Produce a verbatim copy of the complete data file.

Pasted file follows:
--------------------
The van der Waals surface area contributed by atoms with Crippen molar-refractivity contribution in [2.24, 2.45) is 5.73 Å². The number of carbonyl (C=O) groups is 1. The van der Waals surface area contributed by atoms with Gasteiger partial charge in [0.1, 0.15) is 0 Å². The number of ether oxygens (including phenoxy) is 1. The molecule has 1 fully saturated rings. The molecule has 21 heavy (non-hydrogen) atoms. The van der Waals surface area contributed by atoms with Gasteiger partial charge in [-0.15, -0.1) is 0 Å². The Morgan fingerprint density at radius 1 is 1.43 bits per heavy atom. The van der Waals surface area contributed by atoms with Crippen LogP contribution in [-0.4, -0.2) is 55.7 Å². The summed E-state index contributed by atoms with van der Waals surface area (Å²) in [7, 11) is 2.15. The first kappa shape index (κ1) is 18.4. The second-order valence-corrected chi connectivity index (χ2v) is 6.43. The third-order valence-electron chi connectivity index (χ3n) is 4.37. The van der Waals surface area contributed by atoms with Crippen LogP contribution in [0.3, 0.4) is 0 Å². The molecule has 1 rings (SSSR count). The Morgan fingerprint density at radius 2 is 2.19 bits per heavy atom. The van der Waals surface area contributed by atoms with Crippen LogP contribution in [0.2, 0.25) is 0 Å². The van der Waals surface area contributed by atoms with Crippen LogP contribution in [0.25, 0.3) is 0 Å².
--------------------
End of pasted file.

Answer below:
The van der Waals surface area contributed by atoms with Crippen molar-refractivity contribution in [2.24, 2.45) is 5.73 Å². The number of carbonyl (C=O) groups is 1. The van der Waals surface area contributed by atoms with Gasteiger partial charge in [0.1, 0.15) is 0 Å². The number of ether oxygens (including phenoxy) is 1. The molecule has 1 fully saturated rings. The molecule has 21 heavy (non-hydrogen) atoms. The van der Waals surface area contributed by atoms with Gasteiger partial charge in [-0.15, -0.1) is 0 Å². The Morgan fingerprint density at radius 1 is 1.43 bits per heavy atom. The van der Waals surface area contributed by atoms with Crippen LogP contribution in [-0.4, -0.2) is 55.7 Å². The summed E-state index contributed by atoms with van der Waals surface area (Å²) in [7, 11) is 2.15. The first kappa shape index (κ1) is 18.4. The second-order valence-corrected chi connectivity index (χ2v) is 6.43. The third-order valence-electron chi connectivity index (χ3n) is 4.37. The van der Waals surface area contributed by atoms with Crippen LogP contribution in [0.3, 0.4) is 0 Å². The molecule has 1 rings (SSSR count). The Morgan fingerprint density at radius 2 is 2.19 bits per heavy atom. The van der Waals surface area contributed by atoms with Crippen LogP contribution in [0.2, 0.25) is 0 Å². The van der Waals surface area contributed by atoms with Crippen LogP contribution in [0.25, 0.3) is 0 Å².